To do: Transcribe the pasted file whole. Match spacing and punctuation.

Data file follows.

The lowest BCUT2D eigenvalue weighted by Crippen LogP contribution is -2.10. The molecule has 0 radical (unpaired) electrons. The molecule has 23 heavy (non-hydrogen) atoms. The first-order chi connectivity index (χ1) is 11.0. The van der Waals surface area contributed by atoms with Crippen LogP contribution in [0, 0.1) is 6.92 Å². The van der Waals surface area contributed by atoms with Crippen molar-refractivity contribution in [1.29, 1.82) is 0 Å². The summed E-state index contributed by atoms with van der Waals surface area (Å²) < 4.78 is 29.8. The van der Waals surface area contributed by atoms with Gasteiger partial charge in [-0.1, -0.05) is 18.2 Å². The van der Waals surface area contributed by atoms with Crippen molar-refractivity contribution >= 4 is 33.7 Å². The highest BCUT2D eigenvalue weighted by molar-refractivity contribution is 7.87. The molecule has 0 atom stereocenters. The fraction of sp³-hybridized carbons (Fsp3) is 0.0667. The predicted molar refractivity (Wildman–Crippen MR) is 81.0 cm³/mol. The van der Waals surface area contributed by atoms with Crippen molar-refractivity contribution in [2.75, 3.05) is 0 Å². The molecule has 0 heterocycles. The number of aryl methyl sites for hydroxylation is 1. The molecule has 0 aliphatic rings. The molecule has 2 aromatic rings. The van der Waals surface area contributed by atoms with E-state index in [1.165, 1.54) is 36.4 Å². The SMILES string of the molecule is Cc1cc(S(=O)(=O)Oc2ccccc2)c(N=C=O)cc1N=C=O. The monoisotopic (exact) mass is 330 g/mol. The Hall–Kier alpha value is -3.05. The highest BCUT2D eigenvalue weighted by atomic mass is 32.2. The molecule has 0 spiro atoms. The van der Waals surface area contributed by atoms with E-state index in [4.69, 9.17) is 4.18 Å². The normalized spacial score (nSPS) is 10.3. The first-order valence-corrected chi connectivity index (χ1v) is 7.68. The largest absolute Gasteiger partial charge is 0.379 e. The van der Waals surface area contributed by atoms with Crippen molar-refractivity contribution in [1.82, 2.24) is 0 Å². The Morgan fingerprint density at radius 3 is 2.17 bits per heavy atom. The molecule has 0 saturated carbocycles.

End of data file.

The lowest BCUT2D eigenvalue weighted by Crippen LogP contribution is -2.10. The molecule has 0 radical (unpaired) electrons. The molecule has 23 heavy (non-hydrogen) atoms. The first-order chi connectivity index (χ1) is 11.0. The van der Waals surface area contributed by atoms with Crippen LogP contribution in [0, 0.1) is 6.92 Å². The van der Waals surface area contributed by atoms with Crippen molar-refractivity contribution in [1.29, 1.82) is 0 Å². The summed E-state index contributed by atoms with van der Waals surface area (Å²) < 4.78 is 29.8. The van der Waals surface area contributed by atoms with Gasteiger partial charge in [-0.1, -0.05) is 18.2 Å². The van der Waals surface area contributed by atoms with Crippen molar-refractivity contribution >= 4 is 33.7 Å². The highest BCUT2D eigenvalue weighted by molar-refractivity contribution is 7.87. The molecule has 0 atom stereocenters. The fraction of sp³-hybridized carbons (Fsp3) is 0.0667. The predicted molar refractivity (Wildman–Crippen MR) is 81.0 cm³/mol. The van der Waals surface area contributed by atoms with Crippen molar-refractivity contribution in [2.75, 3.05) is 0 Å². The molecule has 0 heterocycles. The number of aryl methyl sites for hydroxylation is 1. The molecule has 0 aliphatic rings. The molecule has 2 aromatic rings. The van der Waals surface area contributed by atoms with E-state index in [1.165, 1.54) is 36.4 Å². The SMILES string of the molecule is Cc1cc(S(=O)(=O)Oc2ccccc2)c(N=C=O)cc1N=C=O. The monoisotopic (exact) mass is 330 g/mol. The Hall–Kier alpha value is -3.05. The highest BCUT2D eigenvalue weighted by atomic mass is 32.2. The molecule has 0 spiro atoms. The van der Waals surface area contributed by atoms with E-state index in [4.69, 9.17) is 4.18 Å². The normalized spacial score (nSPS) is 10.3. The first-order valence-corrected chi connectivity index (χ1v) is 7.68. The largest absolute Gasteiger partial charge is 0.379 e. The van der Waals surface area contributed by atoms with Crippen molar-refractivity contribution in [1.82, 2.24) is 0 Å². The Morgan fingerprint density at radius 3 is 2.17 bits per heavy atom. The molecule has 0 saturated carbocycles.